Many are unaware that vitamin D is not officially a vitamin – but actually a prohormone. In fact, we make most of our vitamin D when our skin is exposed to sunlight.
Statistics show a third of Americans have insufficient levels of vitamin D, with a leading cause being lack of sun exposure. This is common in northern climates where people don’t spend as much time outdoors, but studies indicate that even people in sunnier regions are often deficient due to concerns about the ill effects of too much sun.
Why the Concern About Low Vitamin D?
Vitamin D is important because it has a complex regulatory effect upon calcium in our bodies and in the mineralization of our bones. But that’s only skimming the surface of its function. Additional research shows vitamin D can play a protective role against certain cancers, development of diabetes and heart disease.
Vitamin D deficiencies are associated with hyperinsulinemia and increased belly fat, as well as contributing to psoriasis and acne. Additionally, sufficient levels of vitamin D, estrogen and testosterone are important for maintaining bone health in the menopause years.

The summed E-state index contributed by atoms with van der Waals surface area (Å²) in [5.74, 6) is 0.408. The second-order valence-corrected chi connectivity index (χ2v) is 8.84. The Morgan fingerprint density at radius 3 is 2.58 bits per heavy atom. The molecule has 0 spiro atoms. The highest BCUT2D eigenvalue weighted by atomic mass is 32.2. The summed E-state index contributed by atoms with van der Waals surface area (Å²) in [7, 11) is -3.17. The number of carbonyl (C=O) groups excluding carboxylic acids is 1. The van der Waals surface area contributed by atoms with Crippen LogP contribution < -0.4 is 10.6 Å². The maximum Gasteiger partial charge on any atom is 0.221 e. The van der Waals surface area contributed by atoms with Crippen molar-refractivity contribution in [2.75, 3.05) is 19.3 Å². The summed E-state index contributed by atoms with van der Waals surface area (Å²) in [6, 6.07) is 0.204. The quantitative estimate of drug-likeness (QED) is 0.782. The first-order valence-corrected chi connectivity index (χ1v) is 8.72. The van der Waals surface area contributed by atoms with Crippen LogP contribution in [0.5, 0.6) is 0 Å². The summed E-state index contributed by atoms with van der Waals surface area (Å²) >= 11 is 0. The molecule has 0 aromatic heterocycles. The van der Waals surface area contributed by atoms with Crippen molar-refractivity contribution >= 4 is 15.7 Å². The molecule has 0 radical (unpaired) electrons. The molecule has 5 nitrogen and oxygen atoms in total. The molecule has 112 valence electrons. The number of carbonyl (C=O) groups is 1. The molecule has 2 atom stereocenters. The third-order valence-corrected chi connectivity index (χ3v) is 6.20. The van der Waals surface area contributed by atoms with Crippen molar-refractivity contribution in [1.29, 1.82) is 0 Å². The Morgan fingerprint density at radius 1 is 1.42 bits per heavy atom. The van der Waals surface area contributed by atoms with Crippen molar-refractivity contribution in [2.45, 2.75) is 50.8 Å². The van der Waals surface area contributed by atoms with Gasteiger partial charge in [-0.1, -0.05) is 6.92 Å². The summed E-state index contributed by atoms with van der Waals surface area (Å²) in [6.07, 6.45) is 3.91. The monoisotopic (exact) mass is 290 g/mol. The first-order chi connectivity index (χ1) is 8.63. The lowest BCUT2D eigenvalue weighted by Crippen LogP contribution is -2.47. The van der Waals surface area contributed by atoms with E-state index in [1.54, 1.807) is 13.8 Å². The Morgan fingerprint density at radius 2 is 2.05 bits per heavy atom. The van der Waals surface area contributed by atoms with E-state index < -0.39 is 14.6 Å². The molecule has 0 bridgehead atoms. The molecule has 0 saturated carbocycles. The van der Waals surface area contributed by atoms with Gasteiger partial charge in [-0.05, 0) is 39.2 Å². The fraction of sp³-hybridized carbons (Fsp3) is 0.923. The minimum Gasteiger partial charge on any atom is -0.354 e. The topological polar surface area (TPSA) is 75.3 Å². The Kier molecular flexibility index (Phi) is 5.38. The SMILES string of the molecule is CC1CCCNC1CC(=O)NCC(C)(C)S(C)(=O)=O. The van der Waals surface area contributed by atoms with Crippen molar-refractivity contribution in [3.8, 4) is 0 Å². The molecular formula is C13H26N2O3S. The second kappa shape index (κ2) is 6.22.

Vitamin D deficiency (levels measured below 32 ng/ml) does not have obvious symptoms and can increase your risk for more serious diseases including flu, cardiovascular disease, osteoporosis and multiple sclerosis. In addition, an increased risk for strokes, diabetes (types 1 and 2), depression, and breast and colon cancer are closely linked to low Vitamin D levels.
ZRT Laboratory has been offering dried blood spot testing for over 15 years, and all tests that could be done in either blood spot or serum are thoroughly validated against serum testing to demonstrate analytical equivalence.
Dried blood spots can be collected right in the patient’s home, preventing exposure for themselves and the public. That’s right – patients get to skip the waiting room and the visit to the laboratory facility, which they have to do for traditional blood draw tests. Our accurate and reliable dried blood spot testing serves as the ideal means for measuring analytes such as insulin, blood lipids, Vitamin D, thyroid hormones, sex hormones, and elements like lead and magnesium – all from the comfort of your patient’s home.